For more than four years now, I’ve been arguing here that polls from Rasmussen Reports should be taken with a huge grain of salt.
Noted analyst Nate Silver put it best when he said this last year: “My advice would be simply to disregard the Rasmussen Reports poll, and to view their work with extreme skepticism going forward.”
And now Alan Abramowitz, a political science professor at Emory University, is out with THIS INDICTMENT of Rasmussen:
In 2012 as in 2008 and 2010, Rasmussen has been the nation’s most prolific polling organization at the state level. Almost every day Rasmussen produces two or three new polls of key battleground states in the presidential election along with their national tracking poll. But in addition to being the nation’s most prolific pollster, Rasmussen gets a lot of attention, especially from conservative media outlets and pundits, because its polls consistently produce results more favorable to Republican candidates than the overall averages — results that frequently don’t match the actual election results very well.
So how is Rasmussen doing this year? Along with its national tracking poll that has typically showed Mitt Romney with a lead that is two to three points larger than the overall average, Rasmussen’s polls in the battleground states have also had a consistent Republican lean. I compared Rasmussen’s latest results in the nine key battleground states — Ohio, Florida, Virginia, Colorado, New Hampshire, Iowa, Wisconsin, Nevada and North Carolina — with the overall averages from the HuffPost Pollster — an average that includes Rasmussen polls. In every case, Rasmussen’s poll showed a better result for Romney than the overall average.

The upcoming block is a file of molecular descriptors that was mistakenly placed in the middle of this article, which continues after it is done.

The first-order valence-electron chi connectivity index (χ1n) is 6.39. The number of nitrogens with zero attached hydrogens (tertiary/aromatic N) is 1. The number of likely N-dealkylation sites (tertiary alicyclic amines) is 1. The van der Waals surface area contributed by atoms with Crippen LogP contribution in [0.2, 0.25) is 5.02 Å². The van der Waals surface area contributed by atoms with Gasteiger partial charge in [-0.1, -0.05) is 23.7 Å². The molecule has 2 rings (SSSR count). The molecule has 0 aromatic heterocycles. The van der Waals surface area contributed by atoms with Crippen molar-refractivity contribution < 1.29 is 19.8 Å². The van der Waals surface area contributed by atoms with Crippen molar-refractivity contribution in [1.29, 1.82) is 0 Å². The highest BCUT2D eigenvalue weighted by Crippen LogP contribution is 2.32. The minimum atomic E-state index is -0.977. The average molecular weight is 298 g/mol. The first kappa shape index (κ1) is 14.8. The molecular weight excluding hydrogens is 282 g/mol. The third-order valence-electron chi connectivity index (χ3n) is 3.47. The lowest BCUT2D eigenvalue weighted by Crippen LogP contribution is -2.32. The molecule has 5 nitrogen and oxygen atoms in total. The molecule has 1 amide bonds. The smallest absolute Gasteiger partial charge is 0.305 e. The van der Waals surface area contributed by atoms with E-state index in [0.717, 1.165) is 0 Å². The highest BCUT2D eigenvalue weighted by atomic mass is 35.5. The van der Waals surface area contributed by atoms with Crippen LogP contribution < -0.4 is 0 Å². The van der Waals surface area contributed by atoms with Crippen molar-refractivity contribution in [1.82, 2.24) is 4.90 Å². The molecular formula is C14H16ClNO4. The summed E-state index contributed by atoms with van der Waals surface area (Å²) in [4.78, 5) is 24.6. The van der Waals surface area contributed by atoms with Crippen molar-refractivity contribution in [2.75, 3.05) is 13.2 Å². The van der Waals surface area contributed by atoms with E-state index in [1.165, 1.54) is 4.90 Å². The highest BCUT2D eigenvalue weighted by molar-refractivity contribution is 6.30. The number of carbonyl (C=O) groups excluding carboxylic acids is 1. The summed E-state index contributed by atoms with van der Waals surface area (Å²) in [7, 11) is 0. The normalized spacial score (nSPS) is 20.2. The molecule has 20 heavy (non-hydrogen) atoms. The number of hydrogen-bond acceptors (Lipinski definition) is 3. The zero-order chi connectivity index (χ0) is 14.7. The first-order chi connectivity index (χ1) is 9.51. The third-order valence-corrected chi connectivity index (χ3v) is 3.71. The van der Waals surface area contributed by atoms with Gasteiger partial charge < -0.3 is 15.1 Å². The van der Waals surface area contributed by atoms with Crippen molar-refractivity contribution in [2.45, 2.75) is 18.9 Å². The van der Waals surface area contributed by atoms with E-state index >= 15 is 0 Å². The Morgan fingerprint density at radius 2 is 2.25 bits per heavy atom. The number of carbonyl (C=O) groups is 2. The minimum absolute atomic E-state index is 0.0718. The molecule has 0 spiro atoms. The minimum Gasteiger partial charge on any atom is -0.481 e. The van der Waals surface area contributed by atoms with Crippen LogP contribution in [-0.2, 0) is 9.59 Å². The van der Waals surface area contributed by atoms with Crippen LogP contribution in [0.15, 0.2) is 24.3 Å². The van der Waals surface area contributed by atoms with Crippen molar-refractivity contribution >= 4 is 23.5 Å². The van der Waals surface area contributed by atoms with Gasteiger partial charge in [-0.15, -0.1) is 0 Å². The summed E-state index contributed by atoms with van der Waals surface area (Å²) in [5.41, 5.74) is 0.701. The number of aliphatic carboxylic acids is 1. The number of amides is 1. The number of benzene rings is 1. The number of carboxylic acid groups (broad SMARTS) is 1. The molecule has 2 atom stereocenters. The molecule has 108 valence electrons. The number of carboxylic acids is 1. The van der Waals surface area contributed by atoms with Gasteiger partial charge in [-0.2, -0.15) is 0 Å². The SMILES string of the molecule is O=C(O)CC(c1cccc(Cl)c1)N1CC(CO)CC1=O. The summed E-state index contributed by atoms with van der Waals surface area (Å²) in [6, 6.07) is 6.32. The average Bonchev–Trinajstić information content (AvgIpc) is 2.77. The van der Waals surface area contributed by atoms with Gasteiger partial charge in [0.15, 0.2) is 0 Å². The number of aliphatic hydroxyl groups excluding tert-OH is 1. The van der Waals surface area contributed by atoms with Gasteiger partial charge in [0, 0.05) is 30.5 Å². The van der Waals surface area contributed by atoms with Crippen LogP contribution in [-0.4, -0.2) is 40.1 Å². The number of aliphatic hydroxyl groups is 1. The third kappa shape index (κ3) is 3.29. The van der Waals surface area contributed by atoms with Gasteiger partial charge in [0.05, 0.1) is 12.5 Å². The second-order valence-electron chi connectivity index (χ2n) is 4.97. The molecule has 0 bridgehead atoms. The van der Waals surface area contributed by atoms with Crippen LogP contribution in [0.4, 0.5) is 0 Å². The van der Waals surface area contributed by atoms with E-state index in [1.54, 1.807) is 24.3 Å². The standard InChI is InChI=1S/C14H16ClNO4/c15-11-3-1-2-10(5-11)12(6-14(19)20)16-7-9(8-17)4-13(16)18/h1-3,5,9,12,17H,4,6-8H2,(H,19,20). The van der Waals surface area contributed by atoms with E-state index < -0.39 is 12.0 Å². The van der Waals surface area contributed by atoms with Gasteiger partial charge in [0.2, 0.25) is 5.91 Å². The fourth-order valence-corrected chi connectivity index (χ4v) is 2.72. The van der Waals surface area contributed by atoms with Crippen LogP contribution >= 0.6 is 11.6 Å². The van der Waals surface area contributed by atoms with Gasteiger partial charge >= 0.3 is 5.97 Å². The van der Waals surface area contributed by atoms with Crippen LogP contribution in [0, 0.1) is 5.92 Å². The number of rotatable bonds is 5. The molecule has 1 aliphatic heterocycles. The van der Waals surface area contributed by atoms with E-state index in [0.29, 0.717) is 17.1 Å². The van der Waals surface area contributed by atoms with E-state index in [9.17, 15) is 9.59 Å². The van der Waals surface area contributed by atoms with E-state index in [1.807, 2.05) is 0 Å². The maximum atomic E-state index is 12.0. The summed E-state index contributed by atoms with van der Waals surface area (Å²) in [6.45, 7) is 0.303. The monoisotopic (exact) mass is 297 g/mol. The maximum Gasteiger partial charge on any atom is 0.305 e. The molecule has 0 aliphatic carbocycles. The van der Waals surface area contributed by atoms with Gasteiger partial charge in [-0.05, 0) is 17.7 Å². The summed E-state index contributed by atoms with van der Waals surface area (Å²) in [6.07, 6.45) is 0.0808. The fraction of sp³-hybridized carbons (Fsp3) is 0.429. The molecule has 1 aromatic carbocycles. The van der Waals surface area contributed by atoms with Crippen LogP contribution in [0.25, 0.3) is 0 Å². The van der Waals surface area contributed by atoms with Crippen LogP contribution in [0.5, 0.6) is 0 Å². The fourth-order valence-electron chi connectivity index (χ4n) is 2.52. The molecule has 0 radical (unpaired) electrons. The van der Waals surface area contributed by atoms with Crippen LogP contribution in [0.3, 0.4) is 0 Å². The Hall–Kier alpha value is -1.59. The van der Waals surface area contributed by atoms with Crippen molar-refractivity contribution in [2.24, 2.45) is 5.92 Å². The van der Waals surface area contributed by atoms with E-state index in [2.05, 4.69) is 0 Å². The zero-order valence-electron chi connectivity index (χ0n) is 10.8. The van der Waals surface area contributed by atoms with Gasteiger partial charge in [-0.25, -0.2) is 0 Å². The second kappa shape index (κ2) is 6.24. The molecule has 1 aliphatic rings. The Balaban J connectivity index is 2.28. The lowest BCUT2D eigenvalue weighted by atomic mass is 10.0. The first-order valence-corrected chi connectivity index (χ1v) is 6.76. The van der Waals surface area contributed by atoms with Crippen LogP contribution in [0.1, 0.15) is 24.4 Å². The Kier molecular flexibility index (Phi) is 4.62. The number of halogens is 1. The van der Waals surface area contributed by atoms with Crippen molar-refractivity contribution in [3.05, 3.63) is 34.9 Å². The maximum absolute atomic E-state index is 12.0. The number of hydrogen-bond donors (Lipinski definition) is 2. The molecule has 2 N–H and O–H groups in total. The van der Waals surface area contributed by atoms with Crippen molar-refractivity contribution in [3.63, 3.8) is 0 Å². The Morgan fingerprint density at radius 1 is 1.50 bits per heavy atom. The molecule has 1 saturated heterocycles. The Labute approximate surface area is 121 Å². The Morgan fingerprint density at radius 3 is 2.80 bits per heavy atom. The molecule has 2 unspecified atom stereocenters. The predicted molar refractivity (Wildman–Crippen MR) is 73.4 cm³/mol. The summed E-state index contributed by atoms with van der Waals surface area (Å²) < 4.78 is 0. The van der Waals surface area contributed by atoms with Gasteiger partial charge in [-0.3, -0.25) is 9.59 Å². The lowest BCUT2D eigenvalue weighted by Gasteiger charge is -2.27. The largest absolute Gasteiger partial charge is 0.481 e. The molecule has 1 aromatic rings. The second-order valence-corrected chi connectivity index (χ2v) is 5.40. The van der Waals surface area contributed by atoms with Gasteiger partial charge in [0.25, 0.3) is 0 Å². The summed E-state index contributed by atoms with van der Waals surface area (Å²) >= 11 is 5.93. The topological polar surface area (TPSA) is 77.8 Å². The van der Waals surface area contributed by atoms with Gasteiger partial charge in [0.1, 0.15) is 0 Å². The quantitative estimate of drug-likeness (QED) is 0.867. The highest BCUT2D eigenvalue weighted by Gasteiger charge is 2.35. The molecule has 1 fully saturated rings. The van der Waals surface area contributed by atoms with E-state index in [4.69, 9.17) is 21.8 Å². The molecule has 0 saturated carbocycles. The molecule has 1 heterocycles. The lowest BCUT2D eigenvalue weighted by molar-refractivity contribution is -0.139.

In 2012 as in 2010, Rasmussen is producing polls in key states that are significantly more favorable to the Republican candidate than an average of all polls in those states. Perhaps this time Rasmussen will prove to be more accurate than the average. But outliers like Rasmussen usually turn out to be wrong and Rasmussen’s track record certainly shouldn’t give election watchers much confidence in their results. Maybe that’s why Fox News stopped using Rasmussen for their state and national polling this year. Producing polling results that please one side or the other may work for a while, but eventually journalists and voters catch on to the fact that those results don’t seem to match the numbers on election night.
Meanwhile, Sam Wang of the Princeton Election Consortium SAYS this morning that the likelihood of President Obama getting re-elected now ranges from 86 percent to 95 percent — which is down a smidgen from yesterday.
Wang’s current projection of electoral votes has Obama with 295 and Mitt Romney with 243, which is almost exactly the same as the aforementioned Nate Silver sees it.